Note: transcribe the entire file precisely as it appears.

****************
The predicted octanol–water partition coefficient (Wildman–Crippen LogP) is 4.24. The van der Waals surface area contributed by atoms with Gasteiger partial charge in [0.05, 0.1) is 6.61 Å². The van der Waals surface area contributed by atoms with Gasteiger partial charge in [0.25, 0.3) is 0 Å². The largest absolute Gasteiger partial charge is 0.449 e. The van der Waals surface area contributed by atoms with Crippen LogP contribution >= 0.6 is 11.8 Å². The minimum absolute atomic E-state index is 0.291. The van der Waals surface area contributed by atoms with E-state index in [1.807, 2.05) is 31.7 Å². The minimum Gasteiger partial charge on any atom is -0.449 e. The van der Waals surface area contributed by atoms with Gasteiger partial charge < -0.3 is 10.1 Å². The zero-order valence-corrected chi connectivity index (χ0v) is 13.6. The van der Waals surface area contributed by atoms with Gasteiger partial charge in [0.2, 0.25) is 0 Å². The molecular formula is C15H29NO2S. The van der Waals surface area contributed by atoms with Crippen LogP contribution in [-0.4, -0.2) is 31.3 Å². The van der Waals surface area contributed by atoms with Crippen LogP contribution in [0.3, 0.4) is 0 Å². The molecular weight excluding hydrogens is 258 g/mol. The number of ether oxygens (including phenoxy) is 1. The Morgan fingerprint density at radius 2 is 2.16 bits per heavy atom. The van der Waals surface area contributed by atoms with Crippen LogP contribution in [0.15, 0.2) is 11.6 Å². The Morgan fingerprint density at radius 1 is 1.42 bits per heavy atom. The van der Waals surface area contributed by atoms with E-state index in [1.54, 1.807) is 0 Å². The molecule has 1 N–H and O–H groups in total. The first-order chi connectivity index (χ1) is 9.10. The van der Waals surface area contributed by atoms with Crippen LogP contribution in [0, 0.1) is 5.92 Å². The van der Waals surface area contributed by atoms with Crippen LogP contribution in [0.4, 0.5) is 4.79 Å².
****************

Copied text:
The predicted octanol–water partition coefficient (Wildman–Crippen LogP) is 4.24. The van der Waals surface area contributed by atoms with Gasteiger partial charge in [0.05, 0.1) is 6.61 Å². The van der Waals surface area contributed by atoms with Gasteiger partial charge in [0.25, 0.3) is 0 Å². The largest absolute Gasteiger partial charge is 0.449 e. The van der Waals surface area contributed by atoms with Crippen LogP contribution >= 0.6 is 11.8 Å². The minimum absolute atomic E-state index is 0.291. The van der Waals surface area contributed by atoms with E-state index in [1.807, 2.05) is 31.7 Å². The minimum Gasteiger partial charge on any atom is -0.449 e. The van der Waals surface area contributed by atoms with Gasteiger partial charge < -0.3 is 10.1 Å². The zero-order valence-corrected chi connectivity index (χ0v) is 13.6. The van der Waals surface area contributed by atoms with Gasteiger partial charge in [0.2, 0.25) is 0 Å². The molecular formula is C15H29NO2S. The van der Waals surface area contributed by atoms with Crippen LogP contribution in [-0.4, -0.2) is 31.3 Å². The van der Waals surface area contributed by atoms with Crippen LogP contribution in [0.3, 0.4) is 0 Å². The molecular weight excluding hydrogens is 258 g/mol. The number of ether oxygens (including phenoxy) is 1. The Morgan fingerprint density at radius 2 is 2.16 bits per heavy atom. The van der Waals surface area contributed by atoms with Crippen LogP contribution in [0.15, 0.2) is 11.6 Å². The Morgan fingerprint density at radius 1 is 1.42 bits per heavy atom. The van der Waals surface area contributed by atoms with E-state index in [1.54, 1.807) is 0 Å². The molecule has 1 N–H and O–H groups in total. The first-order chi connectivity index (χ1) is 9.10. The van der Waals surface area contributed by atoms with Crippen LogP contribution in [0, 0.1) is 5.92 Å². The van der Waals surface area contributed by atoms with Crippen LogP contribution in [0.4, 0.5) is 4.79 Å².